PHOTO: CHRIS SORENSEN FOR THE WALL STREET JOURNAL
By Alexandra Wolfe
June 30, 2017 1:07 p.m. ET
Bob Roth knows his field sounds a little like “woowoo” spirituality, as he says. But as a teacher of transcendental meditation, he now works with a wide-ranging clientele that includes celebrities such as Katy Perry and Jerry Seinfeld, hedge-fund managers, inner-city students, prisoners and veterans. He has the same goal for everyone: to teach them the virtues of T.M., as it’s called—a practice that involves silently reciting a mantra over and over for 15 to 20 minutes twice a day.
Proponents say that the practice reduces stress and raises self-awareness. Bridgewater founder and co-chairman Ray Dalio, a student of Mr. Roth’s for more than a decade and a donor to the foundation, is a believer. The practice has been “integral to whatever success I’ve had in life,” he says. “It makes one feel like…a ninja in a movie, like you’re doing everything calmly and in slow motion.”
Mr. Roth, 66, is chief executive of the David Lynch Foundation, a nonprofit he co-founded with the film director in 2005 that is dedicated to teaching transcendental meditation, particularly to at-risk populations, “to improve their health, cognitive capabilities and performance in life,” as the foundation’s website says. Some of its funds come from teaching courses to companies and individuals; a four-day training course costs up to $960 a person. The foundation has 60 employees in the U.S. as well as partners in 35 countries.
In early June, Mr. Roth opened the nonprofit’s first office in Washington, D.C., where he says he is currently teaching a dozen members of Congress. His organization has also been participating in studies in prisons recently. In a study published last year in the Permanente Journal, 181 male inmates at the Oregon State Correctional Institute and the Oregon State Penitentiary in Salem either took a transcendental meditation program through the foundation or did nothing outside their usual routine. The researchers found greater reductions in anxiety, depression and trauma symptoms in the group that had taken meditation.
Mr. Roth finds an analogy in the sea. “The ocean can be active and turbulent on the surface, sometimes with tsunami-like 30-foot waves, but is, by its nature, silent at its depth,” he says. “The surface of the mind is the active, noisy, thinking mind—often racing, noisy, hyperactive, turbulent. But like the ocean, the mind of everyone is quiet, calm, silent at its depth.”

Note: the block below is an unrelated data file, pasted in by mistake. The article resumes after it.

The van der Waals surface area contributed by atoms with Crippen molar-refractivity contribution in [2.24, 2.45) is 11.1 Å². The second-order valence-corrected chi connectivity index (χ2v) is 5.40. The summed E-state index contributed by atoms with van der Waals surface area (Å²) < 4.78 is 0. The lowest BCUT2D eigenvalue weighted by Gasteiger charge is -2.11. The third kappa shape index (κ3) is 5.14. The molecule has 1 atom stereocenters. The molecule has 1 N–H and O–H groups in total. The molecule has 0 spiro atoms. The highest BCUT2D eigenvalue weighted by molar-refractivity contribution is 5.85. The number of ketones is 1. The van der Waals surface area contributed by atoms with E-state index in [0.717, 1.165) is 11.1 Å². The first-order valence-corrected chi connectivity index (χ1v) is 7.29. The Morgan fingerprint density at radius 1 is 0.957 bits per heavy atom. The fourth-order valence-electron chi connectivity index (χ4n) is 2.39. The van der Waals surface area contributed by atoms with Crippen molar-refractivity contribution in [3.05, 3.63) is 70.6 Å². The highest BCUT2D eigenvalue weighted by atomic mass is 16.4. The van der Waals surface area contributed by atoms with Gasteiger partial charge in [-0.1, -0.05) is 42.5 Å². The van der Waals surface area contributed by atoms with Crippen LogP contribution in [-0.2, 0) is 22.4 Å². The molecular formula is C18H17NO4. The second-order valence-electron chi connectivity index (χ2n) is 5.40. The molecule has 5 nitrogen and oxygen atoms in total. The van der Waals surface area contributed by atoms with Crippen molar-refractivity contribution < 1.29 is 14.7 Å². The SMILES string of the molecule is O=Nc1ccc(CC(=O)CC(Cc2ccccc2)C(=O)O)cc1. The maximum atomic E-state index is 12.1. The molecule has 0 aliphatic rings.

T.M. was developed in India by Maharishi Mahesh Yogi, a physicist turned meditation teacher, in the 1950s; it gained popularity in the 1960s when he worked with the Beatles and other celebrities.
The son of a doctor and a teacher, Mr. Roth dreamed of being a senator when he was young. He started meditating in college at the University of California, Berkeley, after a friend suggested it as a way to relax amid the student riots on campus.
He was skeptical at first but soon became hooked. After he graduated in 1972, he started teaching meditation to children in inner-city schools in San Francisco. A few years later, he traveled to Europe to study under Maharishi Mahesh Yogi before returning to California to continue teaching over the next decade. In 1982, he moved to Washington, D.C., where he eventually met Mr. Lynch, the director of “Blue Velvet” and “Twin Peaks,” who had taken up the practice in the 1970s. “If you are a human being, [transcendental meditation] works,” says Mr. Lynch.
Contrary to what you might expect for a meditation teacher, Mr. Roth often wears a suit with a crisp white shirt. (More predictably, he has a serene demeanor.) He lives alone in New York, and in his downtime enjoys trying new Asian fusion and Italian restaurants and watching sports, especially baseball. “I grew up with Willie Mays, who was my first hero,” he says.
He spends half his time teaching and the other half running the organization. For all of his new students, instruction is the same. He conducts a short ceremony in which he acknowledges past teachers and gives each student a mantra—a sound or word that has no meaning and is to be repeated silently during the meditation. (The student keeps that mantra forever.) After that, the student closes his or her eyes for 20 minutes and silently recites the mantra while sitting in a comfortable position.
In follow-up sessions, Mr. Roth discusses the benefits of the practice, refreshes students’ techniques and answers any questions they have, often meditating alongside them. Critics have said that the practice isn’t any better than therapy, exercise or medication at reducing stress, but Mr. Roth points to studies that have shown it to be effective, including in reducing high blood pressure. “It’s not a matter of ‘either or,’ ” he says. “It’s a wiser matter of ‘and also.’ ”
The foundation is now participating in a study with the University of Chicago’s Crime Lab to research whether T.M. can reduce violence and improve scores in a trial with 2,000 children in five Chicago public schools. Next year, the research will expand to 800 students in two public schools in New York.
Mr. Seinfeld has been working with Mr. Roth for the past eight years and has performed at some of the foundation’s benefits. “It completely changed my ability to do work and be active and do the things I want to do,” he says. “Wives like to go out to dinner and husbands just want to lie there, but now I find I can do anything, with the T.M. to restore me,” he adds with a laugh.
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